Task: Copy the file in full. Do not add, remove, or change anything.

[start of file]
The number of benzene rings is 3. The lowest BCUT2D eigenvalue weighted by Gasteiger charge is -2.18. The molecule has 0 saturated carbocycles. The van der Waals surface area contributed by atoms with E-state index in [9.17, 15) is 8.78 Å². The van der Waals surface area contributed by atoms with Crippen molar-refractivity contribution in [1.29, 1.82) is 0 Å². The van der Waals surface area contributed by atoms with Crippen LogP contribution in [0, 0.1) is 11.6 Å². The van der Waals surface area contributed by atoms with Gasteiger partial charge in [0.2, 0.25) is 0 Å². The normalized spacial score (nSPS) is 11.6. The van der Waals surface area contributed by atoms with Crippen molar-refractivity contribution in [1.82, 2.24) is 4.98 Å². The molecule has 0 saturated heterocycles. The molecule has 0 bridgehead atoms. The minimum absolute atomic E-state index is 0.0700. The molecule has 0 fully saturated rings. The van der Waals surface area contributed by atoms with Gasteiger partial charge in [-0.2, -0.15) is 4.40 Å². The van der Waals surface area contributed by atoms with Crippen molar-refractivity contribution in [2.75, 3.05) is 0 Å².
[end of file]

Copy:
The number of benzene rings is 3. The lowest BCUT2D eigenvalue weighted by Gasteiger charge is -2.18. The molecule has 0 saturated carbocycles. The van der Waals surface area contributed by atoms with E-state index in [9.17, 15) is 8.78 Å². The van der Waals surface area contributed by atoms with Crippen molar-refractivity contribution in [1.29, 1.82) is 0 Å². The van der Waals surface area contributed by atoms with Crippen LogP contribution in [0, 0.1) is 11.6 Å². The van der Waals surface area contributed by atoms with Gasteiger partial charge in [0.2, 0.25) is 0 Å². The normalized spacial score (nSPS) is 11.6. The van der Waals surface area contributed by atoms with Crippen molar-refractivity contribution in [1.82, 2.24) is 4.98 Å². The molecule has 0 saturated heterocycles. The molecule has 0 bridgehead atoms. The minimum absolute atomic E-state index is 0.0700. The molecule has 0 fully saturated rings. The van der Waals surface area contributed by atoms with Gasteiger partial charge in [-0.2, -0.15) is 4.40 Å². The van der Waals surface area contributed by atoms with Crippen molar-refractivity contribution in [2.75, 3.05) is 0 Å².